For another thing, the characters move in and out of each other’s chapters like ghosts through walls. They co-inhere, to put it another way, so that Parkville operates like a real community, with cross-communication, gossip and genuine fellow-feeling weaving together into a fine mesh. No one is ever alone for long in Interference before they find someone watching. Occasionally the watching is manifested as voyeurism (as when the disfigured Michael admits to looking in windows at night) or predation (as when the head of a pedophilia ring peppers the neighbourhood with dirty pamphlets). But it is more often manifested as care—the normal, healthy kind of watching that keeps communities safe.

This kind of care—neighbourliness—starts, for Berry, within families. Claire, obsessing over her possibly-impending death from cancer, is physically reduced to a shell of her former self. Emotionally, however, she has become bear-like, magnificent with a passion to live, with anger at her illness, anger at others’ attempts to diminish her experience. The people who best perceive her beauty, heightened by her illness, are her family.

Coming home from a walk through the snow, her husband, Ralph, sees her illuminated in the living room window:

She is lit up from the lights inside the house and she almost glows. She has taken off the silly pink hat and her fuzzy head shines. Ralph looks at her, watches her, takes her in. His heart aches, his chest splinters again and again. This, Ralph thinks, I won’t forget.

For Ralph’s family, attention is key to love: attention to beauty, attention to the present moment. “Sometimes there isn’t enough room in your head for all the things in the world,” Ralph muses. “Sometimes there is.”

But care ultimately radiates from families to the community at large, with characters metaphorically “running interference” for each other—as when the gentle Dayton rescues Maria, stricken with crippling back pain on the front stoop of her home, moves her carefully inside, and sits beside her as Maria gasps for breath on the kitchen floor.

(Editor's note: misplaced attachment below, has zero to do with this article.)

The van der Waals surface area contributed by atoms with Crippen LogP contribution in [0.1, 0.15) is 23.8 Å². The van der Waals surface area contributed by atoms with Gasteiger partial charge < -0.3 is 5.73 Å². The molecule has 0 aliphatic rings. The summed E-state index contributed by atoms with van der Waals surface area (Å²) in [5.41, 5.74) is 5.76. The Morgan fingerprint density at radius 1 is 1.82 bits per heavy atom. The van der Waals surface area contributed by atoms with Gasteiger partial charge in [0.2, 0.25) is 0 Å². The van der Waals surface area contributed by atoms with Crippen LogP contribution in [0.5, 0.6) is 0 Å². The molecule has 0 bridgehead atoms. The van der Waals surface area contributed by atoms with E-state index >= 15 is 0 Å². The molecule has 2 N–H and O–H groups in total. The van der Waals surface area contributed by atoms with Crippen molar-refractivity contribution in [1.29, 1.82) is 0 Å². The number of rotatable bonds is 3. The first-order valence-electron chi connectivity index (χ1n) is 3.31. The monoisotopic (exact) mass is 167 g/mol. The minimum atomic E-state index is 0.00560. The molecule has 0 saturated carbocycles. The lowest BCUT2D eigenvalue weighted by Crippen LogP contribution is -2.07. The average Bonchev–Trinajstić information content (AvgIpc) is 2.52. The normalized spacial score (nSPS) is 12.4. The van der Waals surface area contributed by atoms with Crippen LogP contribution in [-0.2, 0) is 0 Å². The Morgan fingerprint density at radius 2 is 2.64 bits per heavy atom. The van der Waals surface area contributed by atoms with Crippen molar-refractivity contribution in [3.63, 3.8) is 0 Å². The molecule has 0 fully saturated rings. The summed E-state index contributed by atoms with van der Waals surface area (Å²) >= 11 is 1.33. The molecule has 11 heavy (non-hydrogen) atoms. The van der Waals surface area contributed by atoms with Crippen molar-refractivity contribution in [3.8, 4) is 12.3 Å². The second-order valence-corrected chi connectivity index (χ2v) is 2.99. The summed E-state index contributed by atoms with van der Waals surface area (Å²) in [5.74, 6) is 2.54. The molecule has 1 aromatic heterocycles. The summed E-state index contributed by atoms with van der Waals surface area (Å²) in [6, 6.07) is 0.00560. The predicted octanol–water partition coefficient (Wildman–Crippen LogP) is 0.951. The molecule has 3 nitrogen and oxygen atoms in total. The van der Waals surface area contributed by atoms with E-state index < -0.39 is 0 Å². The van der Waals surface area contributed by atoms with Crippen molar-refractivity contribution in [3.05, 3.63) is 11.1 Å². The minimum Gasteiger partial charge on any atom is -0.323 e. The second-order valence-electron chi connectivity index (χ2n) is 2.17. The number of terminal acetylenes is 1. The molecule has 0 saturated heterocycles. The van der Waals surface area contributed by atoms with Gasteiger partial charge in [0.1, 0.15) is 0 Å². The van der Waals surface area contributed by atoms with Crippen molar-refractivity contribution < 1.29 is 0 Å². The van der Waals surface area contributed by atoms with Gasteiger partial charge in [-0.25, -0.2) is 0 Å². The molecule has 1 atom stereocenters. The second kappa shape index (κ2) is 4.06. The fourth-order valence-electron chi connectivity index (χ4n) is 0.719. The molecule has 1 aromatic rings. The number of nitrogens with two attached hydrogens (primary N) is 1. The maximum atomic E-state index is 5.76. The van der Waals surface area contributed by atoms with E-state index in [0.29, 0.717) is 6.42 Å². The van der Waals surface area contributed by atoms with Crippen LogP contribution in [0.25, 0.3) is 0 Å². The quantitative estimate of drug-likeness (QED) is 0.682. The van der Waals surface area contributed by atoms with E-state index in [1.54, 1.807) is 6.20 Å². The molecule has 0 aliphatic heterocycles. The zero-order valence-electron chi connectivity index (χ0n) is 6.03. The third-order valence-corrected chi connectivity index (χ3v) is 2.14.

By contrast, the moments when Interference’s characters fail to really see each other stand out in sharp relief, but even this sort of failure operates as a metaphor. Each member of a community will only catch glimpses of the interior lives of her neighbours if she resorts to peering in the windows, rather than expending energy by building friendships. Admittance into the most sacred of spaces must be given; it can’t be snatched. It must never be stolen.

Berry’s writing is taut with energy; phrases are conservative, spare. She wastes no time on self-examination at the expense of narrative flow. Wherever possible, she relies on symbols rather than summaries, dialogue rather than exposition. Interference’s one flaw is perhaps its seriousness—Berry has no difficulty changing registers, but rarely uses humour to her advantage. While this serves to build helpful tension toward the novel’s satisfying conclusion, and keeps the reader immersed in its intrigues, it does little to lighten the mood.

Gravity, however, does not make Interference a heavy read—it only lends emotional heft to a book that would be a good companion for a day at the beach.

ECW | 282 pages |  $18.95 | paper | ISBN #  978-1770411982

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Isaacs Julienne

Julienne Isaacs is a Winnipeg freelance journalist and an associate editor at the Winnipeg Review.